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Flip Tanedo | USLHC | USA

View Blog | Read Bio

A hint of something new in “W+dijets” at CDF

Update: for those who read this in time, there will be a seminar on this result broadcast online through the Fermilab webpage. (The talk will be at the level of physicists working in the field.) This result was also mentioned in the NY Times today.

Even though its running days are numbered, the Tevatron reminds us that it can still muster up an interesting hint of new physics. This is a quick post on a brand new result from the CDF collaboration, “Invariant Mass Distribution of Jet Pairs Produced in Association with a W boson in ppbar Collisions at Sqrt(s) = 1.96 TeV” [arXiv:1104.0699]. Just to whet your appetite, here’s one of the plots that we’d like to understand (hot off the press!):

Unpacking the title

Before diving in, let’s first understand what the title means. It’s somewhat cumbersome, but that’s because it encodes a lot of good physics. It turns out that it’s easier to start at the end of the title and work our way backwards.

  • “…in p-pbar Collisions at Sqrt(s) = 1.96 TeV
    This is telling us about the general Tevatron experiment: they collide a proton (p) with an anti-proton (p-bar) at an energy of about 2 TeV. A TeV is roughly the kinetic energy of a flying mosquito. In Feynman diagram calculations it’s often useful to use the parameter s, which is the square of the energy, rather than the energy itself, hence the weird “Sqrt(s) = 1.96 TeV.” For comparison, recall that the LHC is now operating at 7 TeV and will eventually go up to 14 TeV.
  • “…in association with a W boson …”
    This should sound a lot like the “associated production” diagram that we drew for the Higgs boson in a previous post:Reading from left to right, we have a quark and an antiquark producing a gauge boson (in this case the W boson) along with a Higgs. I’ll tell you right now: the CDF result does not appear to be the Higgs, but if there is a new particle responsible for it, it is produced from the same diagram (with the dashed line representing the new particle). [Correction, 6 Apr: a few people have correctly pointed out that the new state could also come from a “t-channel” diagram with an intermediate fermion. (I’ll leave the actual diagram as an exercise for those who have been reading my Feynman diagram posts).] By the way, the W decays before it reaches the detector. Two signals are W?e? or W???, which appear in the detector as a charged lepton and “missing energy” (the neutrino).
  • “… Jet Pairs Produced
    We also know that the Higgs decays into other stuff before it reaches our detectors. Thus we have to tell our detectors to keep an eye out not for the exotic particle, but for the ordinary stuff that it decays into. If it decays into quarks or gluons, then we know that we end up with jets. Thus this paper is looking for a W boson (which itself becomes a lepton + neutrino/missing energy) and a pair of jets. This is the criterion for picking out ‘interesting’ events relevant for this analysis.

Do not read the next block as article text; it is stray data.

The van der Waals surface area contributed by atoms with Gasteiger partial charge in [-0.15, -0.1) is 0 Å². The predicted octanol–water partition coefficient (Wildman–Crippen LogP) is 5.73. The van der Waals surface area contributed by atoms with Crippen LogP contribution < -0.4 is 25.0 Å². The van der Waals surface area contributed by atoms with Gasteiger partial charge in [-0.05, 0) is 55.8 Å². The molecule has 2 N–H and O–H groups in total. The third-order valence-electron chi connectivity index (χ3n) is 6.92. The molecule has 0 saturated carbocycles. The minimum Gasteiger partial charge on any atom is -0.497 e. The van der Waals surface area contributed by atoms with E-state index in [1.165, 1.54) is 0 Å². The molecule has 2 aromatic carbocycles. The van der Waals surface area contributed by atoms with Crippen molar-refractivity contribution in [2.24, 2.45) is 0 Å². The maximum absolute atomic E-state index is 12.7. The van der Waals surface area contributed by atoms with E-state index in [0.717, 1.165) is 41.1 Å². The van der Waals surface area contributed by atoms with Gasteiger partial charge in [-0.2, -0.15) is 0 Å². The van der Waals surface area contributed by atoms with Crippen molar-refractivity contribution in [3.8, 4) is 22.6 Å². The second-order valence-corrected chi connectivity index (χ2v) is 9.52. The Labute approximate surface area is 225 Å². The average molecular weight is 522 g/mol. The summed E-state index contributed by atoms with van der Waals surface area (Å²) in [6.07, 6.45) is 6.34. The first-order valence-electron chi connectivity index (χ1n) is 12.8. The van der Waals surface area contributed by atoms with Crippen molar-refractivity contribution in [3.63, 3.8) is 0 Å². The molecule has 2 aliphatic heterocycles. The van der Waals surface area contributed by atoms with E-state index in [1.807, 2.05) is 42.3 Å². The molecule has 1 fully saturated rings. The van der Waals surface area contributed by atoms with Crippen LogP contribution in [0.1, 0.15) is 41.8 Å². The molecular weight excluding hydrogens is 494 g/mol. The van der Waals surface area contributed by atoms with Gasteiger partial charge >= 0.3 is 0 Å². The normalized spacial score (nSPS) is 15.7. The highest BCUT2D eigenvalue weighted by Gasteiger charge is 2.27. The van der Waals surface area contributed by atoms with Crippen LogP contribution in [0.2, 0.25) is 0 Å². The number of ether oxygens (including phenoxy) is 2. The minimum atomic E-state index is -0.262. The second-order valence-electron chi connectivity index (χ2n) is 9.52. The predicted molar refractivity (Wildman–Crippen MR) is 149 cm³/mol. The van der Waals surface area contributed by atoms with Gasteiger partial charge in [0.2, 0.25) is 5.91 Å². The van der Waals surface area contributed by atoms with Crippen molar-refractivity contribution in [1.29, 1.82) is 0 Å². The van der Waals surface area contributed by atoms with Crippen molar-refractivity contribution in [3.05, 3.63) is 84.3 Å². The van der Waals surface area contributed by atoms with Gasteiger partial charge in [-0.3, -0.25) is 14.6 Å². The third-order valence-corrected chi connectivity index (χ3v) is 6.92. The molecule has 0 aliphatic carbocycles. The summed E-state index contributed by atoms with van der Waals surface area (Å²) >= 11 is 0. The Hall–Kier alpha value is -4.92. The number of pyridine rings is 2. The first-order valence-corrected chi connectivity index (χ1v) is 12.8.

• Invariant mass distribution of…
    Now that we’ve picked out interesting events, we want to plot them in a way that can tell us if there’s a new particle hidden in the data. The easiest way to do this is to go “bump hunting,” which is what we discussed for the detection of the Z boson. The key idea is this: if we sum the energy and momentum of the two jets, we should get the mass of the intermediate particle that produced them (if they were produced by the same particle). This sum is called the invariant mass, and by plotting the number of interesting events based on the invariant mass, we can look for bumps that are characteristic of new particles.

Phew—that was quite a lot packed into a title. But now we’ve established most of the physics to understand the plot and see what people are [cautiously] excited about!


Here’s the plot, once again:

On the horizontal axis is the invariant mass of the two jets, which is roughly the sum of the jet energies. The vertical axis is the number of events in the data set with the given invariant mass. If there were a particle which produced the two jets, then there should be a bump in the number of events with an invariant mass around the mass of the new particle.

So… what’s all of that colorful mess in the plot? It’s the thing that makes experiments hard: background. We have identified a particular experimental signal (2 jets, a lepton, and missing energy) which could come from a new particle. What we still have to account for are “boring” processes which could lead to the same signal. By “boring” I mean Standard Model processes that we already understand. Here’s the inventory from the plot above:

  • The red contribution to the histogram are events where a pair of Ws or a WZ pair are produced. The second W (or the Z) then decays into a pair of jets.
  • The big green contribution comes from various processes where a single W is produced and the two jets are separately produced independently of the W.